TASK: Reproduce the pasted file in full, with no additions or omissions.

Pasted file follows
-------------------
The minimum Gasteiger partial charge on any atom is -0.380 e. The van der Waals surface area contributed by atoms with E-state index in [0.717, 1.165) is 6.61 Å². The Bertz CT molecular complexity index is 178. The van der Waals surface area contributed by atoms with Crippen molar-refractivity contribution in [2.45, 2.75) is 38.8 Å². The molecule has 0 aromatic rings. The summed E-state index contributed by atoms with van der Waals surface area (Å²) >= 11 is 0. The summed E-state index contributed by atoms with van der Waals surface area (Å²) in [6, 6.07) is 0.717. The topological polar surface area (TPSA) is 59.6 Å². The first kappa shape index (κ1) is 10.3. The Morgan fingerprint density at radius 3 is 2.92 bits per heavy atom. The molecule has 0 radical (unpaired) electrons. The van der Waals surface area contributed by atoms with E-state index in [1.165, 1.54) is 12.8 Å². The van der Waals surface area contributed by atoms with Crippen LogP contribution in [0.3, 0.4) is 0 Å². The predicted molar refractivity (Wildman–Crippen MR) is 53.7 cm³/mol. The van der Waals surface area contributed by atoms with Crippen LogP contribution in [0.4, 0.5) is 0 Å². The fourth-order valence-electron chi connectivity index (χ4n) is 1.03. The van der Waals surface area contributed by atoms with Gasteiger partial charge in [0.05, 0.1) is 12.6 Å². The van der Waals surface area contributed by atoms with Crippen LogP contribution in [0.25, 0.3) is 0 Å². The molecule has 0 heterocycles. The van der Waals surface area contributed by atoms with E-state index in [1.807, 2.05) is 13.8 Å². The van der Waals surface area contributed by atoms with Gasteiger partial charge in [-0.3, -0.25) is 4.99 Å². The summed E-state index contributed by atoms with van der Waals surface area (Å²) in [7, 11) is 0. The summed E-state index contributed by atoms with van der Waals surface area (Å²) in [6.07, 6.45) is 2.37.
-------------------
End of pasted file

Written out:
The minimum Gasteiger partial charge on any atom is -0.380 e. The van der Waals surface area contributed by atoms with E-state index in [0.717, 1.165) is 6.61 Å². The Bertz CT molecular complexity index is 178. The van der Waals surface area contributed by atoms with Crippen molar-refractivity contribution in [2.45, 2.75) is 38.8 Å². The molecule has 0 aromatic rings. The summed E-state index contributed by atoms with van der Waals surface area (Å²) >= 11 is 0. The summed E-state index contributed by atoms with van der Waals surface area (Å²) in [6, 6.07) is 0.717. The topological polar surface area (TPSA) is 59.6 Å². The first kappa shape index (κ1) is 10.3. The Morgan fingerprint density at radius 3 is 2.92 bits per heavy atom. The molecule has 0 radical (unpaired) electrons. The van der Waals surface area contributed by atoms with E-state index in [1.165, 1.54) is 12.8 Å². The van der Waals surface area contributed by atoms with Crippen LogP contribution in [0.3, 0.4) is 0 Å². The predicted molar refractivity (Wildman–Crippen MR) is 53.7 cm³/mol. The van der Waals surface area contributed by atoms with Crippen LogP contribution in [0.4, 0.5) is 0 Å². The fourth-order valence-electron chi connectivity index (χ4n) is 1.03. The van der Waals surface area contributed by atoms with Gasteiger partial charge in [0.05, 0.1) is 12.6 Å². The van der Waals surface area contributed by atoms with Crippen LogP contribution in [0.25, 0.3) is 0 Å². The molecule has 0 heterocycles. The van der Waals surface area contributed by atoms with E-state index in [1.807, 2.05) is 13.8 Å². The van der Waals surface area contributed by atoms with Gasteiger partial charge in [-0.3, -0.25) is 4.99 Å². The summed E-state index contributed by atoms with van der Waals surface area (Å²) in [7, 11) is 0. The summed E-state index contributed by atoms with van der Waals surface area (Å²) in [6.07, 6.45) is 2.37.